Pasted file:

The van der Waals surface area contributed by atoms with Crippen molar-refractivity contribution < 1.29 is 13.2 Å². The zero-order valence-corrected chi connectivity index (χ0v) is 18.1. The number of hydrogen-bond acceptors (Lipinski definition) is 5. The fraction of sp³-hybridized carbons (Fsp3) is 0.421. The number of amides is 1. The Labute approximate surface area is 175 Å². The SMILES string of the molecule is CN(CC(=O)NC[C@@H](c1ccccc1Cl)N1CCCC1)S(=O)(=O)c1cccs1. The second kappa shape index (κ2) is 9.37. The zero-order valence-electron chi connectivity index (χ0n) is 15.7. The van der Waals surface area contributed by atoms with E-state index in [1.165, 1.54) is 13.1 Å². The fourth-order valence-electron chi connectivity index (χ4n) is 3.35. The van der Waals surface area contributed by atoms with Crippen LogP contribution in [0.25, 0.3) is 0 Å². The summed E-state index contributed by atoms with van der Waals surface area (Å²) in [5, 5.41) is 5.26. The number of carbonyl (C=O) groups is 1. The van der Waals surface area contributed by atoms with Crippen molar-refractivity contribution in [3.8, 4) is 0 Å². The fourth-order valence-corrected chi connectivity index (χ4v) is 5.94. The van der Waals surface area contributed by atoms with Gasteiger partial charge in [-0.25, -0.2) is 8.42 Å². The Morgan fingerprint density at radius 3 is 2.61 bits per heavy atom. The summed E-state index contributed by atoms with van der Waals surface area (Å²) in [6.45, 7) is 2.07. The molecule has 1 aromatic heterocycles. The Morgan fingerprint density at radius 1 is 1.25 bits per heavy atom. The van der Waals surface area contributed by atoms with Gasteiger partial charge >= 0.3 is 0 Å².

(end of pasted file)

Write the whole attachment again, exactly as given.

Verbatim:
The van der Waals surface area contributed by atoms with Crippen molar-refractivity contribution < 1.29 is 13.2 Å². The zero-order valence-corrected chi connectivity index (χ0v) is 18.1. The number of hydrogen-bond acceptors (Lipinski definition) is 5. The fraction of sp³-hybridized carbons (Fsp3) is 0.421. The number of amides is 1. The Labute approximate surface area is 175 Å². The SMILES string of the molecule is CN(CC(=O)NC[C@@H](c1ccccc1Cl)N1CCCC1)S(=O)(=O)c1cccs1. The second kappa shape index (κ2) is 9.37. The zero-order valence-electron chi connectivity index (χ0n) is 15.7. The van der Waals surface area contributed by atoms with E-state index in [1.165, 1.54) is 13.1 Å². The fourth-order valence-electron chi connectivity index (χ4n) is 3.35. The van der Waals surface area contributed by atoms with Crippen LogP contribution in [0.25, 0.3) is 0 Å². The summed E-state index contributed by atoms with van der Waals surface area (Å²) in [5, 5.41) is 5.26. The number of carbonyl (C=O) groups is 1. The van der Waals surface area contributed by atoms with Crippen molar-refractivity contribution in [3.8, 4) is 0 Å². The fourth-order valence-corrected chi connectivity index (χ4v) is 5.94. The van der Waals surface area contributed by atoms with Gasteiger partial charge in [-0.25, -0.2) is 8.42 Å². The Morgan fingerprint density at radius 3 is 2.61 bits per heavy atom. The summed E-state index contributed by atoms with van der Waals surface area (Å²) in [6.45, 7) is 2.07. The molecule has 1 aromatic heterocycles. The Morgan fingerprint density at radius 1 is 1.25 bits per heavy atom. The van der Waals surface area contributed by atoms with Gasteiger partial charge >= 0.3 is 0 Å².